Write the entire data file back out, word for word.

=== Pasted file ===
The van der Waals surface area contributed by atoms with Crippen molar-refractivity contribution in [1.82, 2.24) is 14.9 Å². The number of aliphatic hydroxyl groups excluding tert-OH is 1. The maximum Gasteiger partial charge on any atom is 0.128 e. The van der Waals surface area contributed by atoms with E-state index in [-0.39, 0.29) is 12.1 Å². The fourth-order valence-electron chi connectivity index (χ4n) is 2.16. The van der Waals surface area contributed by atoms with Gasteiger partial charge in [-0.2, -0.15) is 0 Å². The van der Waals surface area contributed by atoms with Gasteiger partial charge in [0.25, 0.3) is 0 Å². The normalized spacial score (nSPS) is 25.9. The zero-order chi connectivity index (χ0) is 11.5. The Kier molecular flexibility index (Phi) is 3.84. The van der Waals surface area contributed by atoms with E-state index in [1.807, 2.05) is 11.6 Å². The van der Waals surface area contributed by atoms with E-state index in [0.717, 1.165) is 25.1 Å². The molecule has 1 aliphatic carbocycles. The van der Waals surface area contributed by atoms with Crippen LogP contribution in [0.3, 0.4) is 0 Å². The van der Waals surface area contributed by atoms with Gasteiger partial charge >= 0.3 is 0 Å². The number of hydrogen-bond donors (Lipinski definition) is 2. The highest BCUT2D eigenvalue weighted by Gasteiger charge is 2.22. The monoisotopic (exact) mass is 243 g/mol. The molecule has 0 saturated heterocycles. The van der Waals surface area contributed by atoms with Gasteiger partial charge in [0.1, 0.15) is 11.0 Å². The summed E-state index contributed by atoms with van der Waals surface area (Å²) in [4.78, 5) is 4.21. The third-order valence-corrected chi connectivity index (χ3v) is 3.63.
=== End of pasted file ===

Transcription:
The van der Waals surface area contributed by atoms with Crippen molar-refractivity contribution in [1.82, 2.24) is 14.9 Å². The number of aliphatic hydroxyl groups excluding tert-OH is 1. The maximum Gasteiger partial charge on any atom is 0.128 e. The van der Waals surface area contributed by atoms with E-state index in [-0.39, 0.29) is 12.1 Å². The fourth-order valence-electron chi connectivity index (χ4n) is 2.16. The van der Waals surface area contributed by atoms with Gasteiger partial charge in [-0.2, -0.15) is 0 Å². The van der Waals surface area contributed by atoms with Gasteiger partial charge in [0.25, 0.3) is 0 Å². The normalized spacial score (nSPS) is 25.9. The zero-order chi connectivity index (χ0) is 11.5. The Kier molecular flexibility index (Phi) is 3.84. The van der Waals surface area contributed by atoms with E-state index in [1.807, 2.05) is 11.6 Å². The van der Waals surface area contributed by atoms with E-state index in [0.717, 1.165) is 25.1 Å². The molecule has 1 aliphatic carbocycles. The van der Waals surface area contributed by atoms with Crippen LogP contribution in [0.3, 0.4) is 0 Å². The van der Waals surface area contributed by atoms with Gasteiger partial charge >= 0.3 is 0 Å². The number of hydrogen-bond donors (Lipinski definition) is 2. The highest BCUT2D eigenvalue weighted by Gasteiger charge is 2.22. The monoisotopic (exact) mass is 243 g/mol. The molecule has 0 saturated heterocycles. The van der Waals surface area contributed by atoms with Gasteiger partial charge in [0.1, 0.15) is 11.0 Å². The summed E-state index contributed by atoms with van der Waals surface area (Å²) in [4.78, 5) is 4.21. The third-order valence-corrected chi connectivity index (χ3v) is 3.63.